Hon. Jane Cordy:
Honourable senators, I rise today to speak to Senator Bernard’s inquiry and anti-Black racism in Canada. I would like to speak specifically about anti-Black racism as it exists within our education system. I want to thank Senator Bernard for bringing this inquiry to the floor of the Senate for debate.
In her remarks, Senator Bernard spoke about the importance of this inquiry on anti-Black racism in light of the report of the United Nations Working Group of Experts on People of African Descent which examined the ways in which systemic anti-Black racism persists in Canada.
I would also like to recognize, as did Senator Bernard, that other racialized groups in Canada are impacted by racism. Members of the Human Rights Committee who travelled to prisons across Canada for our study on the human rights of federal prisoners heard stories of racism within the prison system and within the justice system.
Honourable senators, unfortunately, racism exists within Canadian society, sometimes overtly and sometimes covertly. As Senator Bernard mentioned in her speech, this includes our education system.
Racism in the education system is nothing new. In 1994, the Black Learners Advisory Committee, or BLAC, released a report that pointed to systemic racism in the Nova Scotia educational system. The report presented 46 recommendations to the Government of Nova Scotia to address racism in the education system. As a direct result of the BLAC report, the African Canadian Services Branch was established to take the recommendations found in the BLAC report and work to continue to identify and implement solutions to combat institutional racism in the Nova Scotia education system. The branch operates within the Nova Scotia Department of Education and Early Childhood Development and is dedicated to building a Nova Scotia education system that is equitable, culturally responsive and a safe learning environment for all learners.
Within its mandate, the branch is tasked with advancing the achievement and well-being of African Nova Scotian learners; working collaboratively with Education and Early Education Development staff and other stakeholders to identify and eliminate barriers impacting African Nova Scotian Black learners; working collaboratively across the department and with government to consult with and provide advice regarding African Nova Scotian/Canadian education; and promoting understanding of African Nova Scotians/Canadians and their history, heritage, culture, traditions and contributions to society, recognizing their origins as African people.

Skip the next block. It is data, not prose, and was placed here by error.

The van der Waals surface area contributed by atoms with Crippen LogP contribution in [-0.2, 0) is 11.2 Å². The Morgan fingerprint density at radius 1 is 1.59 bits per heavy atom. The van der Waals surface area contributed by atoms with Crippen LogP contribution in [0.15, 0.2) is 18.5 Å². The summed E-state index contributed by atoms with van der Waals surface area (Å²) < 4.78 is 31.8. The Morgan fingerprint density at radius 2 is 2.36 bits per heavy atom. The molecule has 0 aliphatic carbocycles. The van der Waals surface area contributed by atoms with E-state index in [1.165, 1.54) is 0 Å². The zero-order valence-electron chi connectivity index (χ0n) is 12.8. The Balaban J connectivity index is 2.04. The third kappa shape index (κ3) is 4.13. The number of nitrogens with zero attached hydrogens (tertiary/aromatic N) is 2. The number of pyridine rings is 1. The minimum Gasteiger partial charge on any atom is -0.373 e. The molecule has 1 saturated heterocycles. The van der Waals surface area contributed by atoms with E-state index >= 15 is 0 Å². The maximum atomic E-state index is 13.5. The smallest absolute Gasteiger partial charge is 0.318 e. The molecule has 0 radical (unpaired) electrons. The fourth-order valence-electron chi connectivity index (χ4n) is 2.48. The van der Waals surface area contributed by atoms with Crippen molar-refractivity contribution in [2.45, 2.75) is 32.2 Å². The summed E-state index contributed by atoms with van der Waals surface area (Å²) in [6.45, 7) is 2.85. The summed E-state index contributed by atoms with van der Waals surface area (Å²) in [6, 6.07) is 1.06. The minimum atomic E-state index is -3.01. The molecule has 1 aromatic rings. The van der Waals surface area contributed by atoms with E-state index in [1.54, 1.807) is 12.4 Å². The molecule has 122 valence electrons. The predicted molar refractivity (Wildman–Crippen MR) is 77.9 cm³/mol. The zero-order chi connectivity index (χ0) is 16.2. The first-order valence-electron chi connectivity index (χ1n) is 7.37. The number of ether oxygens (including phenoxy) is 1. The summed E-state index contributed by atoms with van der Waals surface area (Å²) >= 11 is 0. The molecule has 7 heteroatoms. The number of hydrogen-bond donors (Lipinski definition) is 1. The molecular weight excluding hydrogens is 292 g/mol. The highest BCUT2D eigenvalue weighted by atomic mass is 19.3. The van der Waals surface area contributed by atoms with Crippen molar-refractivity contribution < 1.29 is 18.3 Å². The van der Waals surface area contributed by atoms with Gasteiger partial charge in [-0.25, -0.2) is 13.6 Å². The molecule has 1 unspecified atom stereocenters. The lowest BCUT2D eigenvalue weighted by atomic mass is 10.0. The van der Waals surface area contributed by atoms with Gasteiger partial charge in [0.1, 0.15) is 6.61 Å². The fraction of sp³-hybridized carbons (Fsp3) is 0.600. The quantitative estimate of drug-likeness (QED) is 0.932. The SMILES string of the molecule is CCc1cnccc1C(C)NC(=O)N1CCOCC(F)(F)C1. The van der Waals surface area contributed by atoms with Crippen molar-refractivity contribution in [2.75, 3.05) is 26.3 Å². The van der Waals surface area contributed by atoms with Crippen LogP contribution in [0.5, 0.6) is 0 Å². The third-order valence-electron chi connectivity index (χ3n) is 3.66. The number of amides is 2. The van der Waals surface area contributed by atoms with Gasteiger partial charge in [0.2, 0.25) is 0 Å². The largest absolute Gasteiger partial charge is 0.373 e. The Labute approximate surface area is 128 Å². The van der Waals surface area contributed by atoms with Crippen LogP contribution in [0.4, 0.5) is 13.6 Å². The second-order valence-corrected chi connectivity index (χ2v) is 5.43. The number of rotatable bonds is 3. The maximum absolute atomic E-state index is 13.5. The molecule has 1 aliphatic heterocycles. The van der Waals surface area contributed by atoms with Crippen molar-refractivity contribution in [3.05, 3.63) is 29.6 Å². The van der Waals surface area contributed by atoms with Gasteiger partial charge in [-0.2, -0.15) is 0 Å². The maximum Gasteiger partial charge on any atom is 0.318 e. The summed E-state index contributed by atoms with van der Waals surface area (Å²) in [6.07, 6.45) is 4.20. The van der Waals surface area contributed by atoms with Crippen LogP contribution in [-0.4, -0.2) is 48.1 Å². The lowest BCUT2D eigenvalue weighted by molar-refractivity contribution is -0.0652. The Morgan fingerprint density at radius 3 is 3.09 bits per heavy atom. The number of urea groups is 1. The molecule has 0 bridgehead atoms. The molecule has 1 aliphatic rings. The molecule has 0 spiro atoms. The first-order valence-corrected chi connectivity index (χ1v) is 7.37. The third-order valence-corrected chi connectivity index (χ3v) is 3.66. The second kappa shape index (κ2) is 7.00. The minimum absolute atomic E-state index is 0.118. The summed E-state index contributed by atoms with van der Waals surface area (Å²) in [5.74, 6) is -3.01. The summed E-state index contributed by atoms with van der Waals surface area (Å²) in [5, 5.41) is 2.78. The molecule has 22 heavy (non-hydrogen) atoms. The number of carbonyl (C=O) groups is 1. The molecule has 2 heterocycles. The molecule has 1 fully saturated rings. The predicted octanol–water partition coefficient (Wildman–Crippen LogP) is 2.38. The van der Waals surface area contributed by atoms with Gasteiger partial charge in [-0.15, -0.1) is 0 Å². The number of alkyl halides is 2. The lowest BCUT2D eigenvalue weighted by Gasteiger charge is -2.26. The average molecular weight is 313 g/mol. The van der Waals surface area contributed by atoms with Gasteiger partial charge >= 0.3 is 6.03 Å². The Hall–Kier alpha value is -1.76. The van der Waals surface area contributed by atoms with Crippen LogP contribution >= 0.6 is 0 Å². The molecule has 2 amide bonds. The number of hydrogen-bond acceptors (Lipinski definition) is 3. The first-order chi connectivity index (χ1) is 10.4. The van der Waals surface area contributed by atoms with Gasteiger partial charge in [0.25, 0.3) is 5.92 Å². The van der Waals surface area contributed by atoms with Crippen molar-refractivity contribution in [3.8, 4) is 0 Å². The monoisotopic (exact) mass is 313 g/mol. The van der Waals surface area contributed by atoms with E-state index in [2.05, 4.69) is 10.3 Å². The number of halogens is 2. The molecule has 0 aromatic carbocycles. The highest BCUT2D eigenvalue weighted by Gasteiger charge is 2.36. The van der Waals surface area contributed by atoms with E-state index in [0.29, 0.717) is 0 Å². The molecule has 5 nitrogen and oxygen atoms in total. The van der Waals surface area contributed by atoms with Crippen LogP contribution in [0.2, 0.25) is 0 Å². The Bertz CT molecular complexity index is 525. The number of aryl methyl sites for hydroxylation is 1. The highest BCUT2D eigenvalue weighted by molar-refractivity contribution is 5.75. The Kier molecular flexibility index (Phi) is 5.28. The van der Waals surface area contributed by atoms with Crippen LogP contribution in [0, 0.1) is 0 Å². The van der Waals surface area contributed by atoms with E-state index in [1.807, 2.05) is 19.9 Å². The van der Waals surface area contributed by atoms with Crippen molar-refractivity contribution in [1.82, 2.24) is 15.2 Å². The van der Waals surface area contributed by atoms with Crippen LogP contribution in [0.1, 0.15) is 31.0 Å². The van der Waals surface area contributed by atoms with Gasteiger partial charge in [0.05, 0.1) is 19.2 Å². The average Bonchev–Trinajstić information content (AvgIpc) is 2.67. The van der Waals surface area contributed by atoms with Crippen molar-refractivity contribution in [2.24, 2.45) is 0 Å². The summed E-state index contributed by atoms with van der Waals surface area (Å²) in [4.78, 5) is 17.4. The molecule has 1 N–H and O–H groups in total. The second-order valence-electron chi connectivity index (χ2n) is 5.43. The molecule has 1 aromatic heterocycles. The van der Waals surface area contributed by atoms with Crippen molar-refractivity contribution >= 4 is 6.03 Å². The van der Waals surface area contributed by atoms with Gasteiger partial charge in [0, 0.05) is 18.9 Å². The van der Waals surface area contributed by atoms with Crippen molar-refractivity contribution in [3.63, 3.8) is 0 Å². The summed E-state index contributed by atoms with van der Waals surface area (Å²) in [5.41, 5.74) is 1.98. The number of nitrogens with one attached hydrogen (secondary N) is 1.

The creation of the African Canadian Services Branch was an acknowledgment by the Nova Scotia government that anti-Black racism was an issue within schools which required immediate attention and long-term monitoring. It is a positive step, and there continues to be a need for improvement.
Nova Scotia is not unique in Canada. Anti-Black racism, along with other racism, exists in education jurisdictions and institutions from coast to coast to coast. Unfortunately, racism exists in all its forms in many of our institutions.
In the fall of 2016, at the invitation of the Canadian government, the UN Working Group of Experts on People of African Descent visited four Canadian cities: Toronto, Ottawa, Montreal and Halifax. The purpose of the visit was to examine in detail the situation of people of African descent living in Canada and to identify any problems and to make recommendations for how these problems could be resolved. The group also identified good practices that could be replicated in other countries. The UN report focused on anti-Black racism within the criminal justice system, health services, housing, employment and education.
The working group shared their concerns regarding racism in the education system. The report stated:
The Working Group was concerned to learn about anti-Black racism and the lack of social inclusion in the education system in Canada. African Canadian students have disproportionately low educational attainment, high dropout rates, suspensions and expulsions and they are more likely than other children to be streamed into general and basic-level academic programmes, instead of advanced-level programmes. Race-based stereotypes about African Canadian students’ scholastic ability have had a devastating impact. The three primary concerns expressed were differential treatment, lack of Black and African-Canadian history and culture in the curriculum and the absence of Black teachers.